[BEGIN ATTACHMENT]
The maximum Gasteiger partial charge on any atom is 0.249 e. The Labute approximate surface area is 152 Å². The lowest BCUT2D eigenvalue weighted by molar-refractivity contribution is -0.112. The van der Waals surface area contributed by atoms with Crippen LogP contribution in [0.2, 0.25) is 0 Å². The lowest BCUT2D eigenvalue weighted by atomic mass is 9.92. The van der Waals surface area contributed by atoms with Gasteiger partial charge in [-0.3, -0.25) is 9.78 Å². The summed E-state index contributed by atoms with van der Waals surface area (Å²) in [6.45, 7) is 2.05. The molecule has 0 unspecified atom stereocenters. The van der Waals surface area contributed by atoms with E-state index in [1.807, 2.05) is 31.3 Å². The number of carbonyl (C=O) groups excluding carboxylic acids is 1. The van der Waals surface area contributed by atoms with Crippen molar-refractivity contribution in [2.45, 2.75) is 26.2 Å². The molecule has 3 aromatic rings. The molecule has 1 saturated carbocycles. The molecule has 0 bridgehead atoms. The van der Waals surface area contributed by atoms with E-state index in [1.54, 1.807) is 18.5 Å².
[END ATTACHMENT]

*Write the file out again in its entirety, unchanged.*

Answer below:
The maximum Gasteiger partial charge on any atom is 0.249 e. The Labute approximate surface area is 152 Å². The lowest BCUT2D eigenvalue weighted by molar-refractivity contribution is -0.112. The van der Waals surface area contributed by atoms with Crippen LogP contribution in [0.2, 0.25) is 0 Å². The lowest BCUT2D eigenvalue weighted by atomic mass is 9.92. The van der Waals surface area contributed by atoms with Gasteiger partial charge in [-0.3, -0.25) is 9.78 Å². The summed E-state index contributed by atoms with van der Waals surface area (Å²) in [6.45, 7) is 2.05. The molecule has 0 unspecified atom stereocenters. The van der Waals surface area contributed by atoms with E-state index in [1.807, 2.05) is 31.3 Å². The number of carbonyl (C=O) groups excluding carboxylic acids is 1. The van der Waals surface area contributed by atoms with Crippen molar-refractivity contribution in [2.45, 2.75) is 26.2 Å². The molecule has 3 aromatic rings. The molecule has 1 saturated carbocycles. The molecule has 0 bridgehead atoms. The van der Waals surface area contributed by atoms with E-state index in [1.54, 1.807) is 18.5 Å².